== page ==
Mears' contract with Keyed Up Motorsports, a start-up Sprint Cup team, was for only the first six races of the season. During those first six races, Mears only made the Bristol race, where he started 34th and finished 30th.
Mears and Keyed Up are still on good terms, but Mears decided to take advantage of the opportunity to be the safety net for Hamlin when Hamlin got the news that he needed to have his ACL reconstructed to avoid further damage to the meniscus and other structural properties of his knee.
Dr. Patrick Conner, who did the surgery on Hamlin's left knee, told ESPN that Hamlin should be able to go the distance Saturday as long as there wasn't any abnormal swelling. Given that Hamlin's rehab is on schedule, it's probably a long shot that Mears will have to get in the car for Hamlin.
If you were Casey Mears, what would you have done? Would you rather struggle to qualify for Cup races with an underfunded team, or become the emergency driver for one of the top three teams in the Sprint Cup Series? Initially, I'd want to be in a car as much as possible, but at the same time, rumors have been swirling about a possible Joe Gibbs Racing fourth full time car for a few years, so that idea probably played a role in Mears' decision. But given the economy, it's obvious that a sponsor is much more important to JGR's potential expansion than resources at this point.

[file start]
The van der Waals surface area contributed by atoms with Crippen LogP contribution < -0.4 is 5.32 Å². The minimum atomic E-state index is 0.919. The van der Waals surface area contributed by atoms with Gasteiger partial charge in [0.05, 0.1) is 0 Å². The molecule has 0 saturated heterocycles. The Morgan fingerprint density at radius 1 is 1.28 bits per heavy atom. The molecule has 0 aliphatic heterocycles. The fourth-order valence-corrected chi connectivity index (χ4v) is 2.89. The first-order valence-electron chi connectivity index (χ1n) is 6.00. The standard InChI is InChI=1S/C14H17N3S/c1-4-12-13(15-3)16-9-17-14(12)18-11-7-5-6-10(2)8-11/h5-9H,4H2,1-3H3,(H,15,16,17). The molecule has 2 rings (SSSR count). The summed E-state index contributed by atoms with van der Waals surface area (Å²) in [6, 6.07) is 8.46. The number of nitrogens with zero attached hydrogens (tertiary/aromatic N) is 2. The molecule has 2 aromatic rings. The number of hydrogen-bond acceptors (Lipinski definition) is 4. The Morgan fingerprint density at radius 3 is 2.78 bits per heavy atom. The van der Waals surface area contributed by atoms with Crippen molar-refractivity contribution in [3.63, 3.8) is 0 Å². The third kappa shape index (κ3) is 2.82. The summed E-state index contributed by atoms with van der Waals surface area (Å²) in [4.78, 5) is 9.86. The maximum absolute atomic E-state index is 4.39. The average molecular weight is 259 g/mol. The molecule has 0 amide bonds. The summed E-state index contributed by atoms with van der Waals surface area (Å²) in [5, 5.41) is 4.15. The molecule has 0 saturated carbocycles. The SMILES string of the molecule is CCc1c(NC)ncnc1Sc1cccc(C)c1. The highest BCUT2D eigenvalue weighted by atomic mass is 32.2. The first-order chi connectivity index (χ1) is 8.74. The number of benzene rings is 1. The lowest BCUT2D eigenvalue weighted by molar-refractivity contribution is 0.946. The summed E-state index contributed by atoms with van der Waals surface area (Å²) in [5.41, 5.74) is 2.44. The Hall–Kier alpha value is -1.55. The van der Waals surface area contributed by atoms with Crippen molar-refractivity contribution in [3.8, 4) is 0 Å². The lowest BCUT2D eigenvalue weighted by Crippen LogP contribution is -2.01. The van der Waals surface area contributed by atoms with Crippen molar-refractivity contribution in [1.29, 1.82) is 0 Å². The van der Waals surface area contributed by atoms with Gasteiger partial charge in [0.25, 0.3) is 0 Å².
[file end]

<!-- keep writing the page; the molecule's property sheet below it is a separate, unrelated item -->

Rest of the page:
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- Casey Mears